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By Ted Cruz
Israel saves its enemies; Hamas endangers its friends
Topic - Lee Seung-Jae
With the antagonistic rhetoric and nuclear threats from neighboring North Korea reaching unprecedented heights, it makes sense that South Koreans see the once-conceivable prospect of reunification on the peninsula as increasingly unrealistic.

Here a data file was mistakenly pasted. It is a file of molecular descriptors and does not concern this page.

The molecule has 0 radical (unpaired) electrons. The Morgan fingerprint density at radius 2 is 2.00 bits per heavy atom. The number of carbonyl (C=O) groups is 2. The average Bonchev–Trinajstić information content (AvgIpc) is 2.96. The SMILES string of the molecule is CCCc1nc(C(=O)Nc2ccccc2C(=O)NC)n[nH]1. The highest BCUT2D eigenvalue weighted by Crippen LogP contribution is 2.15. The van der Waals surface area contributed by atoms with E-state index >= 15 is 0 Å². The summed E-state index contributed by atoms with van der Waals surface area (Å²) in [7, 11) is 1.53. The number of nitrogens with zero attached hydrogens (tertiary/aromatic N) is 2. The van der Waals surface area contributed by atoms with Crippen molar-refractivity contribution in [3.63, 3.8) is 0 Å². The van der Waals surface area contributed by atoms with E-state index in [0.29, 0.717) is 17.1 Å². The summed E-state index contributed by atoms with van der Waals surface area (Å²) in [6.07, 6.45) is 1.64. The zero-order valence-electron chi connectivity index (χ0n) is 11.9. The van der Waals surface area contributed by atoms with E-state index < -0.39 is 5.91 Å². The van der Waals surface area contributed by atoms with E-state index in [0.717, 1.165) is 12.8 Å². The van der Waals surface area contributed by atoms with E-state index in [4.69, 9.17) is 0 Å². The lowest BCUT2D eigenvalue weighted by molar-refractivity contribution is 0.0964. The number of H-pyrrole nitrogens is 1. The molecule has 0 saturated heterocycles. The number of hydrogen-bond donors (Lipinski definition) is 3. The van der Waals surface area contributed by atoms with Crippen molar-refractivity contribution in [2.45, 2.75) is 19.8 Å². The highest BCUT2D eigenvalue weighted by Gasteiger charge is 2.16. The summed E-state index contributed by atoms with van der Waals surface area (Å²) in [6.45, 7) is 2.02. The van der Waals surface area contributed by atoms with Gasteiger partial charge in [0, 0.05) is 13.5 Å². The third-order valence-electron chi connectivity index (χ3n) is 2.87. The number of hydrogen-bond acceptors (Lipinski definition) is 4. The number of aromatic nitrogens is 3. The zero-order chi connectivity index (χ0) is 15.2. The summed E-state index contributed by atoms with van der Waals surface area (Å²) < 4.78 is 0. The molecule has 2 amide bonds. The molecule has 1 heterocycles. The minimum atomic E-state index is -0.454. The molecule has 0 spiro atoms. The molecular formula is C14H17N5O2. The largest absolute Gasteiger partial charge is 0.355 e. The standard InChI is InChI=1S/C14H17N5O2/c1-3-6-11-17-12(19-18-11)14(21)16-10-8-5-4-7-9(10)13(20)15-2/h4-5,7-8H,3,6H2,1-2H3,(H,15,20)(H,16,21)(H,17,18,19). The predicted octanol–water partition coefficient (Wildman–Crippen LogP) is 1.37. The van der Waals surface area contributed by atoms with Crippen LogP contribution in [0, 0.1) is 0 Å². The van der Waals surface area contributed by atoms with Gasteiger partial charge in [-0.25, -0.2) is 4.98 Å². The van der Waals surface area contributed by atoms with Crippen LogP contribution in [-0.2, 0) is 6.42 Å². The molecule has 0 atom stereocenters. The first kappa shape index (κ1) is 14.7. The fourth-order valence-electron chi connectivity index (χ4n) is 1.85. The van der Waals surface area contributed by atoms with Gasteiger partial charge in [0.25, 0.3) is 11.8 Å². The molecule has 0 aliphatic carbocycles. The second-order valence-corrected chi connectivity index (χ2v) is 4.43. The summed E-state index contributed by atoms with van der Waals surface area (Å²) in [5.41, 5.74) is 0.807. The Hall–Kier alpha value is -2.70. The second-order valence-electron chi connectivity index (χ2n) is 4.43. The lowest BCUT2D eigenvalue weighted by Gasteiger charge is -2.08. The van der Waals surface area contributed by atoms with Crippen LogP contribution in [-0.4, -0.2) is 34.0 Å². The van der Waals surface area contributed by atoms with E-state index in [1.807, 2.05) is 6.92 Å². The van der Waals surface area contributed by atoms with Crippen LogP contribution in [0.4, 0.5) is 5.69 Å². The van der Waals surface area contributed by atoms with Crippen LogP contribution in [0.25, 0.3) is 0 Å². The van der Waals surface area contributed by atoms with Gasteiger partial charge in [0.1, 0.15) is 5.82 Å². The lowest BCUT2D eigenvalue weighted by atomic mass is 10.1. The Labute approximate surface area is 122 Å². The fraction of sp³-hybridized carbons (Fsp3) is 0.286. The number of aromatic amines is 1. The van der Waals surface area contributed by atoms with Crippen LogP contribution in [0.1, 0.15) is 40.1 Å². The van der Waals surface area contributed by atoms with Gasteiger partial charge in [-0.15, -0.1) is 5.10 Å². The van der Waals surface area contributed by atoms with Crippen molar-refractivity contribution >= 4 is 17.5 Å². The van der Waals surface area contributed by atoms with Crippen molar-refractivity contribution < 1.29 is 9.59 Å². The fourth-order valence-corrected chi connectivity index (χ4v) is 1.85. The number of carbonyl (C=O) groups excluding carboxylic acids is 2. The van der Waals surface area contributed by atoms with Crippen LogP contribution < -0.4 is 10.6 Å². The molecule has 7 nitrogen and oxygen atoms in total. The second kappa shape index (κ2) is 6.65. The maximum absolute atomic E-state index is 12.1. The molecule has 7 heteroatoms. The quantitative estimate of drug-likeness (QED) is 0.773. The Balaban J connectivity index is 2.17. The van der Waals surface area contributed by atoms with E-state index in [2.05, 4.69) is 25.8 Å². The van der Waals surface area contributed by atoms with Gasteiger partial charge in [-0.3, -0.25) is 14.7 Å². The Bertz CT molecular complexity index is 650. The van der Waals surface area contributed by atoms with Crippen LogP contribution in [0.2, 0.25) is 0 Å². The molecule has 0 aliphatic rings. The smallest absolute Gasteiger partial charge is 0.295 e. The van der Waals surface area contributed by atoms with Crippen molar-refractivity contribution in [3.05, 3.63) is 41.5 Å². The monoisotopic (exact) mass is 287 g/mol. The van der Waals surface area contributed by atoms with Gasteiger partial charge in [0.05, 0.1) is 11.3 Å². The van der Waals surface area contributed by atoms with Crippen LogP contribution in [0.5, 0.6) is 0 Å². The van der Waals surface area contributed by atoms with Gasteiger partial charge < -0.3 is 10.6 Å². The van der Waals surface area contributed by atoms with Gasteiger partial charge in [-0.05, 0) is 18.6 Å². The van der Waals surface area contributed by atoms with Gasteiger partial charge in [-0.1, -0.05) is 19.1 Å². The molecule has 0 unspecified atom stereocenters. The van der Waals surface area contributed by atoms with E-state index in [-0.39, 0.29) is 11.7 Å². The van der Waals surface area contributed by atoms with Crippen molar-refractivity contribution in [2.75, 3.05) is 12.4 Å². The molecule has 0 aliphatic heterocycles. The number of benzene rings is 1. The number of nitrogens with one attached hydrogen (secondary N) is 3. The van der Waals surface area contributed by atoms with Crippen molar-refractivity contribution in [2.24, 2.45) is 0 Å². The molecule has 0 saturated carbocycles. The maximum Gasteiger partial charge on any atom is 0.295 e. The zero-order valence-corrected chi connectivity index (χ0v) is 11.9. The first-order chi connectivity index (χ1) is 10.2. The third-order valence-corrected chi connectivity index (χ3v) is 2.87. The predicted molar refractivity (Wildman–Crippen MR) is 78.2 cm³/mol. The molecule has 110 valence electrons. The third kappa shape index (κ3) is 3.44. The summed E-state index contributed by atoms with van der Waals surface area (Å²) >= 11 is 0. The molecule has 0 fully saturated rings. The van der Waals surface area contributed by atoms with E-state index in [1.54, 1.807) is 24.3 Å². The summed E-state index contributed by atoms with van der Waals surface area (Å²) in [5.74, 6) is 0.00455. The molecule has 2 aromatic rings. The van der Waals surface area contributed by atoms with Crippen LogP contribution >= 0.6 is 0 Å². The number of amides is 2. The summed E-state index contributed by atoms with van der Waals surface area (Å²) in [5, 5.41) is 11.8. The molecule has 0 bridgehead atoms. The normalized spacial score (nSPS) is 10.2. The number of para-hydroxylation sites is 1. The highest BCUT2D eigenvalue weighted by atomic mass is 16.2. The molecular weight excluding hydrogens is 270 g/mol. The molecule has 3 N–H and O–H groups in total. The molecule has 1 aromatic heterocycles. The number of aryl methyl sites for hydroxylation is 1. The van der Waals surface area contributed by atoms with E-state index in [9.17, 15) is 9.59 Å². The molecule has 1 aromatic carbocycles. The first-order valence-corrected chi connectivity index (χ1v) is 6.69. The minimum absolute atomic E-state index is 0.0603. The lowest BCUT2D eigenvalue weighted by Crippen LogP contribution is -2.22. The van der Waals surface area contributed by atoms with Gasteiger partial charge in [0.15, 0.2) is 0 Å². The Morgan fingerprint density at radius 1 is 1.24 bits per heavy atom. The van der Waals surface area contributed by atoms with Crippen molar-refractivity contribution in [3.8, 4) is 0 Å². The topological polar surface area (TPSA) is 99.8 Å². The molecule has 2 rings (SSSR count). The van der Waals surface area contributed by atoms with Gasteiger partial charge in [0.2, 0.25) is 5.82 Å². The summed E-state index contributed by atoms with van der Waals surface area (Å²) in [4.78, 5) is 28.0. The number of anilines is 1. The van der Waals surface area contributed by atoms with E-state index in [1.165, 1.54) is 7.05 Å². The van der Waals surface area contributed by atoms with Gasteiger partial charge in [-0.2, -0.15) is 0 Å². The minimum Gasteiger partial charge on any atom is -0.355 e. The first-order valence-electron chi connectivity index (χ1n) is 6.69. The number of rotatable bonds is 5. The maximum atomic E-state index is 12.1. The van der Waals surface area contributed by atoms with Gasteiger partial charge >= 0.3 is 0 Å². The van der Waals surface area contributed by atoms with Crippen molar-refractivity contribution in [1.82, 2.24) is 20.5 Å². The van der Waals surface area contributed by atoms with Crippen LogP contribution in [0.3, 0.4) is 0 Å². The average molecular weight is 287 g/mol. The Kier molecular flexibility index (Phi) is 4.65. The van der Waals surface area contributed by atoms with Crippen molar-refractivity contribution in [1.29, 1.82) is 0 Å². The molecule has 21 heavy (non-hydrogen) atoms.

Over coffee with a reporter from The Washington Times, Mr. Lee said the gap between the North and the South is so wide and so inexplicable that he has devised his own wry way of making sense of it all.
"Sure, reunifying could be better in the long run, but it would be about a century from now," said Mr. Lee. "I won't benefit from it before I die."